Short Person Problems and Pterodactyl Cries

I just finished my school semester, but before this, life was pretty hairy. I was up to my ears in everything. Which is saying less than if I was a giant basketball player, however it was busy. At one point I asked my father for help. He said no. So I shored myself up and internally encouraged myself by saying “If you won’t help me then I will help myself. To your alcohol.”

So I did. It was a fantastic idea. Or at least I thought so until I got dropped off at the subway station and had to carry my bootleg bounty down the stairs. Up until that point my father had very kindly transported my bag for me from the house to the car and then from the car to the sidewalk in front of the station. All the while wondering out loud what I had packed in my suitcase. “Rocks Dad, rocks, and heavy, knowledge-filled textbooks.”

It was only when I was faced with lifting all of the Baileys from my father’s house down the metal subway stairs, along with all of my other belongings that I began to question my coping strategy.

Luckily subways are located underground so between my spindly arms and the force of gravity, my bag and I clumsily made our way to the bottom of the steps.

That was when I saw it- the turnstile. On the best of days turnstiles hit me somewhere around the sternum. But to top off the theft of my father’s liquor cabinet, I also had a giant backpacking bag with me that I was hauling home in preparation for a forty kilometer hike through the woods. Being a bright soul, I had jammed it full of apples and actual books. An excellent choice for one who normally complains about carrying heavy pillows.

Crossing the ticket barrier with the Mini Cooper sized backpack alone would have been a feat, but trailing two bottles of Baileys, some ice wine and couple fingers of scotch in a suitcase, it was looking impossible. However, this was not my first small person rodeo, so I shimmied up to the turnstile, holding onto my subway token before I was sure that I could make it through. As the arms of the barrier caught both my stomach, back and knapsack simultaneously, I let out a cry; “NiieAH, gRAh!” Far from being past the metal obstacle, I was now stuck. “HuhYEie” I called as I struggled to move the bottom of the backpack up so it was sitting on the turnstile rather than wedged with me in between the two metal boxes.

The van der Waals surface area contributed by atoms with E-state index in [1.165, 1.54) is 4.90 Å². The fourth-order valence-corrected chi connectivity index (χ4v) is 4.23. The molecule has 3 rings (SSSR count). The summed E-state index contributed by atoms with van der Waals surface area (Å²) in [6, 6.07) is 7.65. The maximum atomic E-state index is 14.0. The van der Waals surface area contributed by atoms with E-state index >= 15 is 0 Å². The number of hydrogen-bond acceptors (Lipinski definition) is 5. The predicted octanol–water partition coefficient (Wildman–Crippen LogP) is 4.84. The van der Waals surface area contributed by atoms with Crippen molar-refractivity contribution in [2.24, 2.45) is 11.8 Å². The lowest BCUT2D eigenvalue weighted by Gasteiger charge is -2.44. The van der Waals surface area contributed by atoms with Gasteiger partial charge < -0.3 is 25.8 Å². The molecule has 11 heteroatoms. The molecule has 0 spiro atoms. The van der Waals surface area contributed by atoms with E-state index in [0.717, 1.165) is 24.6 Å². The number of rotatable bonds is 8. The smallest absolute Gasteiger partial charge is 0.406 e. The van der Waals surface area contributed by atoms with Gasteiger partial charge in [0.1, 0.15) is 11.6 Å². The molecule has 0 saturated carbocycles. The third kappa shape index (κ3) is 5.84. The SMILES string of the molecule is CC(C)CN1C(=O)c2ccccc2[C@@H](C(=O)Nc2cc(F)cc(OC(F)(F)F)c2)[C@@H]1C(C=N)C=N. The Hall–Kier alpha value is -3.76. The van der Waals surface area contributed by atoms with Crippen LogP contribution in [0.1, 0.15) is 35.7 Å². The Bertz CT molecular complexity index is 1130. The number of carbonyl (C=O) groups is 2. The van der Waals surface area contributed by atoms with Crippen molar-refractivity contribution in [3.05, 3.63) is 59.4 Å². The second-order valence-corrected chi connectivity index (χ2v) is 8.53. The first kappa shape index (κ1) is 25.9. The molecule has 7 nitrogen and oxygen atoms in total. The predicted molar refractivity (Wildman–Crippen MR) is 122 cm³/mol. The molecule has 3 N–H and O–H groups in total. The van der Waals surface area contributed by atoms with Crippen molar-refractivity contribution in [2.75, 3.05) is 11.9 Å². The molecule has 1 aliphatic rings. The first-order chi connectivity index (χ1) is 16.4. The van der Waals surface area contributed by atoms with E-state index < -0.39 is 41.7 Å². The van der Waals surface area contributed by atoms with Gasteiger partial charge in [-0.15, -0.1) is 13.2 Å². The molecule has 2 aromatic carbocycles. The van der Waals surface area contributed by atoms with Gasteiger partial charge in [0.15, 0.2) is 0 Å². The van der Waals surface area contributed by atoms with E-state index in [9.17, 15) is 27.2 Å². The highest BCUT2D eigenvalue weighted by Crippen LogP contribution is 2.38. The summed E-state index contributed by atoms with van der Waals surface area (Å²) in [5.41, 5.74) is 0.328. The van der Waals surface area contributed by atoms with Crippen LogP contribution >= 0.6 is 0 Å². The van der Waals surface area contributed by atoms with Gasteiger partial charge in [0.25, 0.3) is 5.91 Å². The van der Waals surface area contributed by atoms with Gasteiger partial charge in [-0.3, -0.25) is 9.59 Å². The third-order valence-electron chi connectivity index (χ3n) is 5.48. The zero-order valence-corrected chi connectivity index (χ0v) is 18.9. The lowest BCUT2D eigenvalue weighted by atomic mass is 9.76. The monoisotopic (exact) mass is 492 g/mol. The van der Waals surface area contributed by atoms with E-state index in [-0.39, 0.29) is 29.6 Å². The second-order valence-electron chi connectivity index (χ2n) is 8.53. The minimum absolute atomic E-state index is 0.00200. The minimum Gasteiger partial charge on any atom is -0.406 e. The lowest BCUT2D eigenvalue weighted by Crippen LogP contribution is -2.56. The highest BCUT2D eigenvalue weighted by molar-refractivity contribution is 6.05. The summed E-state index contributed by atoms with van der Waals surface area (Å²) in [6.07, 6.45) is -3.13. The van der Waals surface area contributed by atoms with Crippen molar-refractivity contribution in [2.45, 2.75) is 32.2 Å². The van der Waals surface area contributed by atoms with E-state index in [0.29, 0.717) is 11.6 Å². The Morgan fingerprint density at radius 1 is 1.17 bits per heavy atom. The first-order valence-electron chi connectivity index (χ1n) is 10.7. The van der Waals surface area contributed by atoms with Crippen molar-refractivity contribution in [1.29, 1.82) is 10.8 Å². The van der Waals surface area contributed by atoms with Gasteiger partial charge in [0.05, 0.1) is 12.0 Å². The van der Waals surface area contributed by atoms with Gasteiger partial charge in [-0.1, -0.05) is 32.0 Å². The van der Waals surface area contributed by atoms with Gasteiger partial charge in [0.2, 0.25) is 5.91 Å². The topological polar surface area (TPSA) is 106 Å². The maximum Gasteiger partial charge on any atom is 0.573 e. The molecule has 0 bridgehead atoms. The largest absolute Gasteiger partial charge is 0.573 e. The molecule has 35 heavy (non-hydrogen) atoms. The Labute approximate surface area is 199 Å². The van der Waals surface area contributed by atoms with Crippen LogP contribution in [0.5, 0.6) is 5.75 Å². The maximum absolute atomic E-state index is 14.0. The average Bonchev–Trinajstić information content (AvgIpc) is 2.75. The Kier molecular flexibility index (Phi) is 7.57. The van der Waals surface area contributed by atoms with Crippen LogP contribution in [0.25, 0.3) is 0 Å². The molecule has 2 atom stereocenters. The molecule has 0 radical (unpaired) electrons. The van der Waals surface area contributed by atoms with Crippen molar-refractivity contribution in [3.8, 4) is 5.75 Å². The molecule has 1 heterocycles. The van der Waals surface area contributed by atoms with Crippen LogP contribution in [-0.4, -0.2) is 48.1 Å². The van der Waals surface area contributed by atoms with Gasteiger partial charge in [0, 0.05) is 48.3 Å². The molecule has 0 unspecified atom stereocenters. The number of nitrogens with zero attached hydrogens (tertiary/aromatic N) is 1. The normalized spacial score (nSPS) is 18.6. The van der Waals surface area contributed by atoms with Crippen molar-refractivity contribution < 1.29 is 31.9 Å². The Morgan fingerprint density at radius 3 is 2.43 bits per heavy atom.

A combination of a jump/twist/fall wedged the giant backpack on top of the barrier. Having attached myself to the enormous bag, I was also yanked up, so my options were standing on my tiptoes or allowing the waist strap to cinch me into a size zero. The last option would have been more comfortable if not for Jeremiah, my burgeoning food baby. Balanced on my toes like some sort of pack-mule crossed ballerina, I attempted to drag my overly heavy suitcase into the turnstile with me, while continuing to emit pterodactyl sounds “Nrah! SHuuueee”.

At last, with my person, the giant backpack and my stolen booze trapped in the turnstile, I was poised to pay. Dropping my token in turned the metal arms and I fell sideways, however the backpack was still sitting atop the barrier and my heavy suitcase refused to allow my falling body through. “EeeeNYah” I cried, triumphantly yanking myself and all my possessions sideways, regaining my balance just before my face hit the subway floor.

After making my way down the escalator to the subway platform, I decided to celebrate the moment with a photo.

Photo Credit: Confused stranger inthe subway

A skirt is always the obvious choice when hauling mass amounts of heavy goods. Photo Credit: Confused stranger inthe subway

Not pictured- my attempt to stand after sitting in the subway. There may have been more pterodactyl cries.

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